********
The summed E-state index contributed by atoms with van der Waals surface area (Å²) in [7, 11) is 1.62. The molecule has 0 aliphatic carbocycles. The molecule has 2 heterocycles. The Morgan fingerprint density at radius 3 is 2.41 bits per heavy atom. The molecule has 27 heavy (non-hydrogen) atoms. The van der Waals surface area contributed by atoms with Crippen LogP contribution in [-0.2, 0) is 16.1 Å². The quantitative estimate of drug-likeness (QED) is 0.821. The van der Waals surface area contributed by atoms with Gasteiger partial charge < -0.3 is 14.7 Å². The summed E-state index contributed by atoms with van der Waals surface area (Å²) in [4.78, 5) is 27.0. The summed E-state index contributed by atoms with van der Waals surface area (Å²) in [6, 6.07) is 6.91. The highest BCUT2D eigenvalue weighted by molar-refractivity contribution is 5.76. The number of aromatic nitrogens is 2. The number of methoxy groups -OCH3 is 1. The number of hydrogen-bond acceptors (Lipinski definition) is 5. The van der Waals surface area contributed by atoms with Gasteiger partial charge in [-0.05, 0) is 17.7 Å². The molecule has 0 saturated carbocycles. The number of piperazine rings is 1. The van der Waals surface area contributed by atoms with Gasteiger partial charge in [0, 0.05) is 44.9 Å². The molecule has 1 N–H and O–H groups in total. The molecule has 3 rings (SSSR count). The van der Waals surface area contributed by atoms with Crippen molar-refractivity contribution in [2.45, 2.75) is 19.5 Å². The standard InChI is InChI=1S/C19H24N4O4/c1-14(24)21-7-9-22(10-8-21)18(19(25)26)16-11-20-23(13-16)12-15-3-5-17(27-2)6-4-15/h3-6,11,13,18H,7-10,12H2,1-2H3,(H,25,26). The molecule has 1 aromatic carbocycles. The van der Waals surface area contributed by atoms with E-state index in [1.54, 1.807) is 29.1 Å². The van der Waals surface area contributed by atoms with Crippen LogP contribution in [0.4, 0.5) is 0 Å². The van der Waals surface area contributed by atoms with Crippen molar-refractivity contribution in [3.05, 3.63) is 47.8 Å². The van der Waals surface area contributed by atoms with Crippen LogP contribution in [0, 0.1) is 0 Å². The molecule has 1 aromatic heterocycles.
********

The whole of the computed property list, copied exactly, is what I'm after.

The summed E-state index contributed by atoms with van der Waals surface area (Å²) in [7, 11) is 1.62. The molecule has 0 aliphatic carbocycles. The molecule has 2 heterocycles. The Morgan fingerprint density at radius 3 is 2.41 bits per heavy atom. The molecule has 27 heavy (non-hydrogen) atoms. The van der Waals surface area contributed by atoms with Crippen LogP contribution in [-0.2, 0) is 16.1 Å². The quantitative estimate of drug-likeness (QED) is 0.821. The van der Waals surface area contributed by atoms with Gasteiger partial charge < -0.3 is 14.7 Å². The summed E-state index contributed by atoms with van der Waals surface area (Å²) in [4.78, 5) is 27.0. The summed E-state index contributed by atoms with van der Waals surface area (Å²) in [6, 6.07) is 6.91. The highest BCUT2D eigenvalue weighted by molar-refractivity contribution is 5.76. The number of aromatic nitrogens is 2. The number of methoxy groups -OCH3 is 1. The number of hydrogen-bond acceptors (Lipinski definition) is 5. The van der Waals surface area contributed by atoms with Gasteiger partial charge in [-0.05, 0) is 17.7 Å². The molecule has 0 saturated carbocycles. The number of piperazine rings is 1. The van der Waals surface area contributed by atoms with Gasteiger partial charge in [0, 0.05) is 44.9 Å². The molecule has 1 N–H and O–H groups in total. The molecule has 3 rings (SSSR count). The van der Waals surface area contributed by atoms with Crippen molar-refractivity contribution in [2.45, 2.75) is 19.5 Å². The standard InChI is InChI=1S/C19H24N4O4/c1-14(24)21-7-9-22(10-8-21)18(19(25)26)16-11-20-23(13-16)12-15-3-5-17(27-2)6-4-15/h3-6,11,13,18H,7-10,12H2,1-2H3,(H,25,26). The molecule has 1 aromatic carbocycles. The van der Waals surface area contributed by atoms with E-state index in [1.54, 1.807) is 29.1 Å². The van der Waals surface area contributed by atoms with Crippen LogP contribution in [0.4, 0.5) is 0 Å². The van der Waals surface area contributed by atoms with Crippen molar-refractivity contribution in [3.05, 3.63) is 47.8 Å². The van der Waals surface area contributed by atoms with Crippen LogP contribution in [0, 0.1) is 0 Å². The molecule has 1 aromatic heterocycles.